transformaciones: sujeto nulo
Ch. 4 p. 148, S p. 16-17
pronombres átonos
derivaciones sintácticas
______________________________________________________________________________
UNIDAD 4 Semántica: El estudio del significado
propiedades y relaciones semánticas
referencia de los nombres
Ch. 5 p. 157-174, S p. 18
21
J
verbos y papeles temáticos
Ch. 5 p. 175-184, S p. 19
valor de verdad de las oraciones
semántica y sintaxis
26 M
anomalía y metáfora
Ch. 5 p. 184-203, S p. 19
pragmática y presuposición
28 J
Repaso
______________________________________________________________________________
Mar 5
M
Examen parcial
______________________________________________________________________________
UNIDAD 5 Fonética: La producción de los sonidos lingüísticos
7
J
ortografía y habla
Ch. 6 p. 213-234, S p. 20-23,
fisiología del habla
27-28
consonantes: manera y punto de
articulación
12 M
vocales
Ch. 6 p. 234-238, S p. 23-25, 26
semivocales y diptongos
14 J
clases de sonidos lingüísticos
Ch. 6 p. 239-242, 247-248; S p. 24
rasgos suprasegmentales
______________________________________________________________________________
Mar 18-22
Spring Break
UNIDAD 6 Fonología: La organización de los sonidos lingüísticos
26
M
fonemas y alófonos: los pares mínimos Ch. 7 p. 253-268, S p. 29-32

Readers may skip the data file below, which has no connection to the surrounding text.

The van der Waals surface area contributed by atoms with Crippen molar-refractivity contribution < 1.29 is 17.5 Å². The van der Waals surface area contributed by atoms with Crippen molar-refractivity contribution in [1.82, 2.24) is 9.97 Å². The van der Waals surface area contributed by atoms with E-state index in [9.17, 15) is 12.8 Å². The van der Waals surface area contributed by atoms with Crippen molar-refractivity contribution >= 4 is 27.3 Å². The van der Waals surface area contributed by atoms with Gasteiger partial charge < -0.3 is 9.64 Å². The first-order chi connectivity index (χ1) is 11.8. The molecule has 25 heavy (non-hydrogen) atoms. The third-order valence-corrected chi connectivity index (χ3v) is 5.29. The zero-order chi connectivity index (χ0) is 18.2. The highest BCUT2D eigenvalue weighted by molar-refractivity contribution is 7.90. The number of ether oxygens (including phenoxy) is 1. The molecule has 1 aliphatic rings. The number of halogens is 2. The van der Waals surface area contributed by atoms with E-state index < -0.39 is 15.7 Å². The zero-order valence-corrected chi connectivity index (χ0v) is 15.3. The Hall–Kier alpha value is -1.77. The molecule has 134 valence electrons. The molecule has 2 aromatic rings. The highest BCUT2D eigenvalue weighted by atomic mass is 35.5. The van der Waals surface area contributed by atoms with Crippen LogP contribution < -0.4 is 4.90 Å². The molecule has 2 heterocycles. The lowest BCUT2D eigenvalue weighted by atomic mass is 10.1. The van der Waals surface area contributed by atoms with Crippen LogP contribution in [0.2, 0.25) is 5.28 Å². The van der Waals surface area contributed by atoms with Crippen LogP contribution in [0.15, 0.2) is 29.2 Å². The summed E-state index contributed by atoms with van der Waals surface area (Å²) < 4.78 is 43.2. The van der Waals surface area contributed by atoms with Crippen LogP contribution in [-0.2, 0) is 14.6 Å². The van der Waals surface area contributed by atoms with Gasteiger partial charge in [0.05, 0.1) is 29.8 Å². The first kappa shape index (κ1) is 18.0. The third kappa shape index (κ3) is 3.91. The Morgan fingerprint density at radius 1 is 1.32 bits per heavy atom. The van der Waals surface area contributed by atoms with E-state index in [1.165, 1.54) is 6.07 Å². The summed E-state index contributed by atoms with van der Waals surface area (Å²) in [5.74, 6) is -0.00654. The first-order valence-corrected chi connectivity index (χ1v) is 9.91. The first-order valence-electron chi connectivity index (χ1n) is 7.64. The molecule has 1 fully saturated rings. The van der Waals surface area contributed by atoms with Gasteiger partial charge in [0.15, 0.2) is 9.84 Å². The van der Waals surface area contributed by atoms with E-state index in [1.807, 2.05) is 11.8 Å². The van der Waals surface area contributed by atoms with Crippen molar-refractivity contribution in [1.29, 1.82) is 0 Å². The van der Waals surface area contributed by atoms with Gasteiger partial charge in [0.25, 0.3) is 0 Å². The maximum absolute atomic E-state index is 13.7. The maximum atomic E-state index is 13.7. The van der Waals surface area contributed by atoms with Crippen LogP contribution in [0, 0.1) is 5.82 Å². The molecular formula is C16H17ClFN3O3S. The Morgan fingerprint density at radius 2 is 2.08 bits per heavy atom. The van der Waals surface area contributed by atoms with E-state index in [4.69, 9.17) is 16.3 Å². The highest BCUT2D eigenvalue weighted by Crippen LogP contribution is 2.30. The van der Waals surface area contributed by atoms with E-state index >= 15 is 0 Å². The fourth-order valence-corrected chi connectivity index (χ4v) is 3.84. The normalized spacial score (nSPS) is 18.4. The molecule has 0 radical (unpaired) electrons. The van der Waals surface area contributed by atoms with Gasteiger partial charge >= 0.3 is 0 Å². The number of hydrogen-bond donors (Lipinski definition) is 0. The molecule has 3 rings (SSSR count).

distribución complementaria y variación libre
rasgos distintivos y predecibles
28 J
procesos fonológicos: espirantización
Ch. 7 p. 271-274, S p. 32-34
clases naturales
Abr 2
M
otros procesos fonológicos
Ch. 7 p. 279-287, 291-292,
reglas y derivaciones fonológicas
S p. 34-35
4
J
estructura silábica y fonotáctica
Ch. 7 p. 269-271, 293-297, 303-305,
morfofonología
S p. 35-37
______________________________________________________________________________
UNIDAD 7 Psicolingüística: La adquisición del lenguaje
9
M
23
M
adquisición de L1: patrones y etapas
Ch. 8 p. 317-346, 350-357,
teorías sobre la adquisición de L1
S p. 38-40
bases biológicas de la adquisición
primates y niños
11 J
aspectos de la adquisición del español
Lectura 1, p. 221-235, S p. 41
16 M
adquisición bilingüe
Lectura 2
18 J
adquisición de L2: patrones y teorías
Lectura 1, p. 237-245,
adquisición de L2 y enseñanza
Ch. 8 p. 346-349, S p. 41-43
______________________________________________________________________________
UNIDAD 8 La variación lingüística
dialectos y sociolectos
atlas lingüísticos, isoglosas
dialectos del español
lengua estándar y purismo
Ch. 10 p. 399-411, S p. 44-46
25
J
sociedades bilingües en el mundo hispano Ch. 10 p. 420-428, 434-439, 440lenguas en contacto: pidgins y criollas
441, S p. 46-50
lenguaje y sexismo
30 M
lenguaje de signos: origen
Lectura 3
fonología, morfología y sintaxis
______________________________________________________________________________
May 2
J
Repaso
______________________________________________________________________________
Examen final: Wednesday, May 8, 1-2:50 p.m.
Turn in your paper at the beginning of the exam.
Readings in reserve:
Lectura 1: "Psicolingüística"
D'Introno, F., J, Guitart and J. Zamora, 1988: Fundamentos de lingüística hispánica.
Madrid: Playor.
Lectura 2: "The Acquisition of Two Languages", "Aspects of Bilingualism and the Child",
Grosjean, F. 1982: Life with Two Languages: An Introduction to Bilingualism. Cambridge,
MA: Harvard Univ. Press.
Lectura 3: "American Sign Language"
Jackendoff, R. 1994. Patterns in the Mind. New York, Basic Books.